If dissonance and noise, or more precisely, the emancipation of dissonance and noise formed the contested ground of music in the first half of the 20th century, continuity was the central issue of the second half and we're still wrestling with it.
After the very brief moment of radical serial technique (part of that line that goes from Webern and Messiaen to the early numbered works of Goeyvaerts, Boulez of the first book of Structures etc. through the first (gorgeous failures that they were) attempts at synthesis with superimposed sine waves) in which discrete events were the focus, several competing approaches emerged for "connecting the dots."
The place of John Cage in this chronology is important (and it's also important to insist that Cage's music was, in part, parcel of the serial program with his charts equivalent in many ways to 12-tone arrays, including, in some cases, insistence on full 12-tone aggregates (although said aggregates may not have survived from the chart to the final surface of the composition (but then again even Milton Babbitt had his "weighted aggregates"...))) and it was Cage's unique insistence on the importance of silence to the problem of continuity. Cage came to silence in his compositional practice via musical structure, with his formal schemes, from the early square root pieces (the measure length structure of which is announced on many scores in a fashion precisely analogous to the announcement of tonality in a classical tonal score) to the later works in which clock time replaces metric proportions, a movement towards ametricality akin to that towards atonality. These schemes were usually pre-compositional, the blank, or silent form into which sounded events were placed or left empty. The musical potential of that emptiness became an increasingly attractive field for the composer, evidenced most vividly in the progression towards greater durations of silence over the three movements of the Concerto for Prepared Piano and Chamber Orchestra and, of course, 4'33" which was actually composed out of formal methods associated with Music of Changes.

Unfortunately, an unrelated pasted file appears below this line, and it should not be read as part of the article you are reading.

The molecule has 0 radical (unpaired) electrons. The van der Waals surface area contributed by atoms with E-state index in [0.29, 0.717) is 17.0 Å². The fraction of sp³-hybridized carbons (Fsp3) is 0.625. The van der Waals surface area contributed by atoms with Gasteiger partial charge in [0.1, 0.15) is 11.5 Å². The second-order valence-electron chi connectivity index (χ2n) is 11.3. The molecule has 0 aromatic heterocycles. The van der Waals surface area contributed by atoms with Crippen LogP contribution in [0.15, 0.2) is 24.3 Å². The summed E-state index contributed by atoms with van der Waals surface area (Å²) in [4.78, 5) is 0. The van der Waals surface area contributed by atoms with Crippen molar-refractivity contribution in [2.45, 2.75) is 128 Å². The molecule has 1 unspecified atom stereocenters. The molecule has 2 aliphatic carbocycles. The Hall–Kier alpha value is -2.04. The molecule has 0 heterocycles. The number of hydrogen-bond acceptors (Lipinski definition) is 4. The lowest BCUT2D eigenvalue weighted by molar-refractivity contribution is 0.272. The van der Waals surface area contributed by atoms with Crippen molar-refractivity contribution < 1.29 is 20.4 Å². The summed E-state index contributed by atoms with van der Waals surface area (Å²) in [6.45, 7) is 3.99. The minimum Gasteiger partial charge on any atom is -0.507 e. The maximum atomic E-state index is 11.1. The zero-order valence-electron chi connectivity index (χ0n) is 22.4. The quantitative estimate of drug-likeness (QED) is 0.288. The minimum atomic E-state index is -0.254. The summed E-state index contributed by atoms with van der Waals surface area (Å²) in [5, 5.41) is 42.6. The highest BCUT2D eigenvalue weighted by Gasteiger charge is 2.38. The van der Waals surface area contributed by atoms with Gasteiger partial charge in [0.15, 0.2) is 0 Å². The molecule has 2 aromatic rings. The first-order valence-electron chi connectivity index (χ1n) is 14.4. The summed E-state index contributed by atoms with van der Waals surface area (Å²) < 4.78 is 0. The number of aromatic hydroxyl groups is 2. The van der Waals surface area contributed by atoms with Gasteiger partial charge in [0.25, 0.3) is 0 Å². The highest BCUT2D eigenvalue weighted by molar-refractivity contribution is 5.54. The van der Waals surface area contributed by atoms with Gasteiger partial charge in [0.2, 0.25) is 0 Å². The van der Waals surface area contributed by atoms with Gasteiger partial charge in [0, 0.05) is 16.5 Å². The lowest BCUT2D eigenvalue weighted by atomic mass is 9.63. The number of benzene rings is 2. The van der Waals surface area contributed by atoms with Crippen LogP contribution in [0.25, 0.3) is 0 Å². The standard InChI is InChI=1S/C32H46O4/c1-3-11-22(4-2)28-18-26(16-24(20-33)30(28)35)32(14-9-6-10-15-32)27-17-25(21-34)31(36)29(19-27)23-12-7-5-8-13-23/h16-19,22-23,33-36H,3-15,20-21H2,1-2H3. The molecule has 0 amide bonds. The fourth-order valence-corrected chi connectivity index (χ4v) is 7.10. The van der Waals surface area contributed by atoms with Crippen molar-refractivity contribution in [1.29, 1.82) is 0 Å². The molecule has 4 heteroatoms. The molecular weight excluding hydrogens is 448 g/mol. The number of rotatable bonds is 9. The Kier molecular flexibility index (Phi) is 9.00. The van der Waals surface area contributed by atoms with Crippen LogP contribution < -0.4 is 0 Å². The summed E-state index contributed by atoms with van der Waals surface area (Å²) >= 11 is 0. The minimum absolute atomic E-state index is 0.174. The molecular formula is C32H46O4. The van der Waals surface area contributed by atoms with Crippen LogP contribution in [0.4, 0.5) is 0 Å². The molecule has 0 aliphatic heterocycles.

In addition to Cage, as a young composer, it was the music and ideas about continuity of Christian Wolff and La Monte Young. Christian's article On Form in die reihe, radically opened up continuity through plain assertion (most plainly with the idea that a piece could be constrained simply by length of available time on a concert program), much as Stravinsky —in his Satie/Debussy tradition — asserted a tonality. And La Monte, with his idea of "getting inside a sound", was almost Christian's opposite, closing continuity to the acoustically intimate, by allowing (framing the articulation of the music) the ear to attend to ever more detail within a sustained sound event. There are, of course, many innovations by others in both these lines — the acoustical graffiti and resultant patterns emerging from early Reich and Glass, Johnston and Tenney's proportionate explorations, Lucier's beats and Music on a Long Thin Wire, etc. all represent extensions and refinements of the "inside a sound" line, for example, while the game-like strategies of a John Zorn, for example, extend the Wolff model.
With my own music, I readily plead inconsistency, but bouncing materially between the poles of the radically continuous and discontinuous seems to still be productive and musically rich, while at the same time, having a certain degree of agnosticism towards continuity, I find myself frequently using metric- or clock time-based formal systems, like those of Cage and Lou Harrison.